Colored coronal magnetic resonance imaging (MRI) scan of the brain of a healthy.
Colored coronal magnetic resonance imaging (MRI) scan of the brain of a healthy, premenopausal 32-year-old woman. A recent study in Nature Mental Health found that during the menstrual cycle, women experience changes in the volume of specific brain regions.

The Menstrual Cycle Can Reshape Your Brain

UC Noyce Initiative researcher prominently featured in National Geographic article.

emily jacobs portrait
Emily Jacobs, Ph.D.
Director, Ann S. Bowers Women's Brain Health Initiative

In February 2024, National Geographic prominently featured the work of UC Noyce Initiative researcher and neuroscientist from UC Santa Barbara, Emily Jacobs, in an article that focuses on how the brain changes throughout the menstrual cycle. 

The article shares that recent MRI scans of women's brains show that the rise and fall of estrogen during the menstrual cycle dramatically reshapes regions of the brain that govern emotions, memory, behavior and the efficiency of information transfer. Jacobs, who is director of the Ann S. Bowers Women’s Brain Health Initiative—a project that receives funding from the UC Noyce Initiative—gave perspective as to why this matters.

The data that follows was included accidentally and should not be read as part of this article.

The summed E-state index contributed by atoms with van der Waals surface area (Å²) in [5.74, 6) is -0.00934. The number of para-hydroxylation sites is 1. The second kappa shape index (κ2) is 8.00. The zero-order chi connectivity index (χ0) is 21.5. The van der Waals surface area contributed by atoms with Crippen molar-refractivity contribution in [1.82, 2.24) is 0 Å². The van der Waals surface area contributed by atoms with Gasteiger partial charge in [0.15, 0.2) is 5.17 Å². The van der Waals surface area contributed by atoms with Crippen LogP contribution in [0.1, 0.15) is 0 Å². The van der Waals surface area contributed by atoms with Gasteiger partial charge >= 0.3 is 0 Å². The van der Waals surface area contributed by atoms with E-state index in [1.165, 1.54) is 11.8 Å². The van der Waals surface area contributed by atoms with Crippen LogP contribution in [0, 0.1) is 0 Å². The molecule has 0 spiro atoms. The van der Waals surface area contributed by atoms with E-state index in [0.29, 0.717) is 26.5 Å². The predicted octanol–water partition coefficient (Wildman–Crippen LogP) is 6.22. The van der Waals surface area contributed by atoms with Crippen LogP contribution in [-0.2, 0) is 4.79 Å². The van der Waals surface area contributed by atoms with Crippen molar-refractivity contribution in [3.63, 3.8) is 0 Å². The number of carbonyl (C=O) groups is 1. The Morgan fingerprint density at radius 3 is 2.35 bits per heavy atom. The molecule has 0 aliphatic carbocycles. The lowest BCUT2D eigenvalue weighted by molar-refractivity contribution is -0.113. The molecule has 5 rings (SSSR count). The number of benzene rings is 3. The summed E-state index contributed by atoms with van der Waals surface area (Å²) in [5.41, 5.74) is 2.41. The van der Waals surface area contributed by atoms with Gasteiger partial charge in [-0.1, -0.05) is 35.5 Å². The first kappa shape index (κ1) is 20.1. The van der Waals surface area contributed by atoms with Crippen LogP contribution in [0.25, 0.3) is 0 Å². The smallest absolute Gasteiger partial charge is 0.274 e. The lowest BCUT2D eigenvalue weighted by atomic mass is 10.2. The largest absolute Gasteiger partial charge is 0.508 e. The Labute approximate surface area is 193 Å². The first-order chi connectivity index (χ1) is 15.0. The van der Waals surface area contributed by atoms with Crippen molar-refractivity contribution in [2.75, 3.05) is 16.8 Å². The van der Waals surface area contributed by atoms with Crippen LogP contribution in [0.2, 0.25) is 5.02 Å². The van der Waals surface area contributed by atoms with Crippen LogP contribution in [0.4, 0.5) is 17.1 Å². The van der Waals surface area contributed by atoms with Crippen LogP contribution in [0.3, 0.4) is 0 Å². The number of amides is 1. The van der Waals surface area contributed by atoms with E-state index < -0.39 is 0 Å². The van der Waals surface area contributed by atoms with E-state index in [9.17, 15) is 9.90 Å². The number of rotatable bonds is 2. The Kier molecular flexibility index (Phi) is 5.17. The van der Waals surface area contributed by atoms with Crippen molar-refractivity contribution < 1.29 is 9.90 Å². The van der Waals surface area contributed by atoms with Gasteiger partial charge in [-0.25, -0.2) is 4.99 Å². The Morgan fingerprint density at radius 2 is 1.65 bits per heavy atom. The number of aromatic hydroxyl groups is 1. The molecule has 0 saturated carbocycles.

"Through these studies, we now have this picture emerging of how potent these hormones are for shaping, not just brain morphology but also the functional architecture," Jacobs said in the article.

Read the full National Geographic Article by Sanjay Mishra.

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